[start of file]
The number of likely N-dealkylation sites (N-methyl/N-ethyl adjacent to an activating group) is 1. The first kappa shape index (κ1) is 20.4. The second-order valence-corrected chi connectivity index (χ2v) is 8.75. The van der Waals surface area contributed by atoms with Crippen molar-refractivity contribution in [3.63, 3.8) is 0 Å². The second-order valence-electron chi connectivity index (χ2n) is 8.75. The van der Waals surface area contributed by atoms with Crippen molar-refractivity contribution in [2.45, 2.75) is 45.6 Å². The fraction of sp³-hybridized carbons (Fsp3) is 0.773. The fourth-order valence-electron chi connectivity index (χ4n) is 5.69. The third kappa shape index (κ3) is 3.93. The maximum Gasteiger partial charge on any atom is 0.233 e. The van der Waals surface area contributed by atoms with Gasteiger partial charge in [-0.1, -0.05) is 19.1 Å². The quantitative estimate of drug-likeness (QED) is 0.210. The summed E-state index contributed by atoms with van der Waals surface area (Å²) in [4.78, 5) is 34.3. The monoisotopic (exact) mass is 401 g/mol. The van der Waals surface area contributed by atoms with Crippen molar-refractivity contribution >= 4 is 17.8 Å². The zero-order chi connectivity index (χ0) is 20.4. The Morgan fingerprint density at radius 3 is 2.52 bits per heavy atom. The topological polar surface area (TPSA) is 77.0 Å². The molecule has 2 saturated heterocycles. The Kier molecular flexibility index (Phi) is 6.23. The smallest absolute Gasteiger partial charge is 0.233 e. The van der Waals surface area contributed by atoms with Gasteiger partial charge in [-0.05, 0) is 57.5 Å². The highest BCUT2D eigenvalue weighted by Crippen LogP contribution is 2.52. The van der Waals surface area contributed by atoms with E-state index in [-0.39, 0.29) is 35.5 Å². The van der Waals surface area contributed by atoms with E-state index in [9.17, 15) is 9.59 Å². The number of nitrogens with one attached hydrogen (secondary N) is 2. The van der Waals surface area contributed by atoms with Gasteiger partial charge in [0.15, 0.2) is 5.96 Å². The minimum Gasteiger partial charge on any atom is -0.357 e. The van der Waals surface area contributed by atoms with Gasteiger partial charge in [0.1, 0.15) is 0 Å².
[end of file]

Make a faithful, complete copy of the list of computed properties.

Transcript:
The number of likely N-dealkylation sites (N-methyl/N-ethyl adjacent to an activating group) is 1. The first kappa shape index (κ1) is 20.4. The second-order valence-corrected chi connectivity index (χ2v) is 8.75. The van der Waals surface area contributed by atoms with Crippen molar-refractivity contribution in [3.63, 3.8) is 0 Å². The second-order valence-electron chi connectivity index (χ2n) is 8.75. The van der Waals surface area contributed by atoms with Crippen molar-refractivity contribution in [2.45, 2.75) is 45.6 Å². The fraction of sp³-hybridized carbons (Fsp3) is 0.773. The fourth-order valence-electron chi connectivity index (χ4n) is 5.69. The third kappa shape index (κ3) is 3.93. The maximum Gasteiger partial charge on any atom is 0.233 e. The van der Waals surface area contributed by atoms with Gasteiger partial charge in [-0.1, -0.05) is 19.1 Å². The quantitative estimate of drug-likeness (QED) is 0.210. The summed E-state index contributed by atoms with van der Waals surface area (Å²) in [4.78, 5) is 34.3. The monoisotopic (exact) mass is 401 g/mol. The van der Waals surface area contributed by atoms with Crippen molar-refractivity contribution >= 4 is 17.8 Å². The zero-order chi connectivity index (χ0) is 20.4. The Morgan fingerprint density at radius 3 is 2.52 bits per heavy atom. The topological polar surface area (TPSA) is 77.0 Å². The molecule has 2 saturated heterocycles. The Kier molecular flexibility index (Phi) is 6.23. The smallest absolute Gasteiger partial charge is 0.233 e. The van der Waals surface area contributed by atoms with Gasteiger partial charge in [-0.05, 0) is 57.5 Å². The highest BCUT2D eigenvalue weighted by Crippen LogP contribution is 2.52. The van der Waals surface area contributed by atoms with E-state index in [-0.39, 0.29) is 35.5 Å². The van der Waals surface area contributed by atoms with E-state index in [9.17, 15) is 9.59 Å². The number of nitrogens with one attached hydrogen (secondary N) is 2. The van der Waals surface area contributed by atoms with Gasteiger partial charge in [0.15, 0.2) is 5.96 Å². The minimum Gasteiger partial charge on any atom is -0.357 e. The van der Waals surface area contributed by atoms with Gasteiger partial charge in [0.1, 0.15) is 0 Å².